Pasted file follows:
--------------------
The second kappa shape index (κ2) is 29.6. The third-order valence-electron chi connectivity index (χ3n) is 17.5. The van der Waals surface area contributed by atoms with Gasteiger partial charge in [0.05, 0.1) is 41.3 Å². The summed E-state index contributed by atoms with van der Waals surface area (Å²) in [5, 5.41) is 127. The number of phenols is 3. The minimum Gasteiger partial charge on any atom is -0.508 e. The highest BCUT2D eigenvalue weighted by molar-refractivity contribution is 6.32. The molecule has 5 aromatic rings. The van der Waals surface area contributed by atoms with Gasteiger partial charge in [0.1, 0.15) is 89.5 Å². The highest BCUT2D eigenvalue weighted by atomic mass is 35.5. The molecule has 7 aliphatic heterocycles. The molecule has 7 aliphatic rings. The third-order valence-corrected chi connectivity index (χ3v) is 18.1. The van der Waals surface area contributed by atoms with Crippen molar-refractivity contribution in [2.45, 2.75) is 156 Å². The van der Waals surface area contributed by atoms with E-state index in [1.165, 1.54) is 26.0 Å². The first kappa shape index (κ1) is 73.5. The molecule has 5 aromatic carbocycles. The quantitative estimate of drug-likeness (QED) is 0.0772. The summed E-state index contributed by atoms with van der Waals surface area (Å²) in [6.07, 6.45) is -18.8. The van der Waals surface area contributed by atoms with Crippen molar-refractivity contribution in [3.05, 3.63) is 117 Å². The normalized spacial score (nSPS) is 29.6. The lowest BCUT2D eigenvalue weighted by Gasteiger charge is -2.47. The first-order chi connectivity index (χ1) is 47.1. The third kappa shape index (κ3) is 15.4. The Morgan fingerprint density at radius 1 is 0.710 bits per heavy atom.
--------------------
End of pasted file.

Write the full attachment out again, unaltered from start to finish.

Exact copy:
The second kappa shape index (κ2) is 29.6. The third-order valence-electron chi connectivity index (χ3n) is 17.5. The van der Waals surface area contributed by atoms with Gasteiger partial charge in [0.05, 0.1) is 41.3 Å². The summed E-state index contributed by atoms with van der Waals surface area (Å²) in [5, 5.41) is 127. The number of phenols is 3. The minimum Gasteiger partial charge on any atom is -0.508 e. The highest BCUT2D eigenvalue weighted by molar-refractivity contribution is 6.32. The molecule has 5 aromatic rings. The van der Waals surface area contributed by atoms with Gasteiger partial charge in [0.1, 0.15) is 89.5 Å². The highest BCUT2D eigenvalue weighted by atomic mass is 35.5. The molecule has 7 aliphatic heterocycles. The molecule has 7 aliphatic rings. The third-order valence-corrected chi connectivity index (χ3v) is 18.1. The van der Waals surface area contributed by atoms with Crippen molar-refractivity contribution in [2.45, 2.75) is 156 Å². The van der Waals surface area contributed by atoms with E-state index in [1.165, 1.54) is 26.0 Å². The first kappa shape index (κ1) is 73.5. The molecule has 5 aromatic carbocycles. The quantitative estimate of drug-likeness (QED) is 0.0772. The summed E-state index contributed by atoms with van der Waals surface area (Å²) in [6.07, 6.45) is -18.8. The van der Waals surface area contributed by atoms with Crippen molar-refractivity contribution in [3.05, 3.63) is 117 Å². The normalized spacial score (nSPS) is 29.6. The lowest BCUT2D eigenvalue weighted by Gasteiger charge is -2.47. The first-order chi connectivity index (χ1) is 47.1. The third kappa shape index (κ3) is 15.4. The Morgan fingerprint density at radius 1 is 0.710 bits per heavy atom.